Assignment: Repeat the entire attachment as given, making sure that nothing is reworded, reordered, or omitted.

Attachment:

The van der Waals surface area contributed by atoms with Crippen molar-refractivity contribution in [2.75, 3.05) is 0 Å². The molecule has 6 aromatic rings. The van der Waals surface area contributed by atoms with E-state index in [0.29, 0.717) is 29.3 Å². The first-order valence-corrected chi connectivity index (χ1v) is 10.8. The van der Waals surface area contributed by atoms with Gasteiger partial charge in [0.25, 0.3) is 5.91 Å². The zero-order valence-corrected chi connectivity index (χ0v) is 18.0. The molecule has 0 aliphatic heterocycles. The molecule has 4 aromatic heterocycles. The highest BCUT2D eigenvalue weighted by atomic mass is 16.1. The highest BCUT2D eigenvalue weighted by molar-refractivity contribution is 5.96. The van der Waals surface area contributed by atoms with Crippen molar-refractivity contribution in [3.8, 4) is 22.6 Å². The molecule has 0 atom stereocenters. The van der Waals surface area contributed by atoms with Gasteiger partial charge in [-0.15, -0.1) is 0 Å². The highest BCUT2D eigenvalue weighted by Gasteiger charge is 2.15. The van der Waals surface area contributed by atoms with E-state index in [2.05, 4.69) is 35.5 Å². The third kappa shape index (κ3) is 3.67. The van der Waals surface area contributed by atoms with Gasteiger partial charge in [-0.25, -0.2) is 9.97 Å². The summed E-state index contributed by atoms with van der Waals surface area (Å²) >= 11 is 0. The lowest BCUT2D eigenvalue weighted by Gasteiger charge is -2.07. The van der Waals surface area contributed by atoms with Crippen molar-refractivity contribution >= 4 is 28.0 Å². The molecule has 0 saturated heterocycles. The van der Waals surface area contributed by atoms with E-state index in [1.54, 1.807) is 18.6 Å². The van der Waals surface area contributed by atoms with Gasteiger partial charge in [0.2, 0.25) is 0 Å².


The van der Waals surface area contributed by atoms with Crippen molar-refractivity contribution in [2.75, 3.05) is 0 Å². The molecule has 6 aromatic rings. The van der Waals surface area contributed by atoms with E-state index in [0.29, 0.717) is 29.3 Å². The first-order valence-corrected chi connectivity index (χ1v) is 10.8. The van der Waals surface area contributed by atoms with Gasteiger partial charge in [0.25, 0.3) is 5.91 Å². The zero-order valence-corrected chi connectivity index (χ0v) is 18.0. The molecule has 0 aliphatic heterocycles. The molecule has 4 aromatic heterocycles. The highest BCUT2D eigenvalue weighted by atomic mass is 16.1. The highest BCUT2D eigenvalue weighted by molar-refractivity contribution is 5.96. The van der Waals surface area contributed by atoms with Crippen molar-refractivity contribution in [3.8, 4) is 22.6 Å². The molecule has 0 atom stereocenters. The van der Waals surface area contributed by atoms with Gasteiger partial charge in [-0.15, -0.1) is 0 Å². The highest BCUT2D eigenvalue weighted by Gasteiger charge is 2.15. The van der Waals surface area contributed by atoms with E-state index in [2.05, 4.69) is 35.5 Å². The third kappa shape index (κ3) is 3.67. The van der Waals surface area contributed by atoms with Gasteiger partial charge in [-0.25, -0.2) is 9.97 Å². The summed E-state index contributed by atoms with van der Waals surface area (Å²) >= 11 is 0. The lowest BCUT2D eigenvalue weighted by Gasteiger charge is -2.07. The van der Waals surface area contributed by atoms with Crippen molar-refractivity contribution >= 4 is 28.0 Å². The molecule has 0 saturated heterocycles. The van der Waals surface area contributed by atoms with E-state index in [1.54, 1.807) is 18.6 Å². The van der Waals surface area contributed by atoms with Gasteiger partial charge in [0.2, 0.25) is 0 Å².